Toshiba Set to Use Sharp LCD Panels in Its Televisions
You know LCD television production is getting to be a tough business model when you see two rival Japanese companies coming together out of nowhere to share technologies. On Friday, December 21, 2007 Toshiba announced they will be purchasing their LCD panels from Sharp. As part of an alliance that has many in this business stepping back and waiting for frogs to start hailing down from above, Sharp will reciprocate by purchasing more computer chips for use in LCDs from Toshiba.
There are a couple of observations that can be made from this announcement. First of all, Sharp's new thin LCD panel technology - which failed to materialize at CEDIA 2007 to our shagrin and utter astonishment - is impressive. At least it is impressive by the numbers. A 3/4-inch thin LCD panel is nothing to sneeze at - especially when Toshiba's newest 46-inch REGZA display measured in at nearly 6-inches thick and had me wondering if they had somehow missed the class on how to make LCD panels thin in this age of wall-mounting and streamlining. Thin is in.
The second observation I must make is that Toshiba uses very mediocre video display processing chips. Let's hope that Sharp takes advantage of their THINC networking technology and goes elsewhere for deinterlacing, motion adaptive noise reduction and scaling.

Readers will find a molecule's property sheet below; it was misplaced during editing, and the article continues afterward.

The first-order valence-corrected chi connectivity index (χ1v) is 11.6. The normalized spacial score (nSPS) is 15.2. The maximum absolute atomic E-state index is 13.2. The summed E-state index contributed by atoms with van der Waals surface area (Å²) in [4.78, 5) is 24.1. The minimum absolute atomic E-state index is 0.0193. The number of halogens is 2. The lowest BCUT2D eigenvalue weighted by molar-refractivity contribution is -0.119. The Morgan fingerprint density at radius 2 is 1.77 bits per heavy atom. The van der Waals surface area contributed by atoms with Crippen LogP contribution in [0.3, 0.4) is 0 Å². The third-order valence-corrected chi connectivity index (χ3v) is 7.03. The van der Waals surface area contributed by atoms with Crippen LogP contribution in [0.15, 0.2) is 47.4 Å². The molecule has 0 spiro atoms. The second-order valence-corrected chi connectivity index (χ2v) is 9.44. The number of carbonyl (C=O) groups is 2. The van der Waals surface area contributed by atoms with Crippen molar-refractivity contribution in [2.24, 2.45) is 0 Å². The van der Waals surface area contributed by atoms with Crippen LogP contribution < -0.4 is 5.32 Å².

Looking at this recent move, the biggest players in the world of LCD are now Sharp, Samsung and Sony. And Samsung is already working with both Sony and Hitachi. Hitachi, on the other hand is rumored to be selling out its stake with Matsushita (Panasonic) which effectively takes it out of the LCD panel production business. Matsushita, perhaps seeing the writing on the wall of plasma technology (at which it excels) is looking to get more into LCD, and hit it hard.
As prices drop, and companies consolidate, the future is uncertain, but consumers should safely remain optimistic that panel prices will continue to drop. New technologies like OLED will be slow to market and will, by necessity, have to be positioned as higher-end alternatives in order to compete and reach a mass production level sufficient to allow prices to drop even remotely close to current LCD and plasma levels.
All things being equal, 2008 should be yet another good year to buy a flat panel TV.
Panasonic has to hedge their bets. They got out of the rear projection market. The average consumer prefers the washed out, overly bright inaccurate colors that pop from a LCD in tourch mode to the natural more realistic colors of a plasma.
When did Panasonic switch from Plasma to LCD? Last I heard they were supporting Plasma in full force.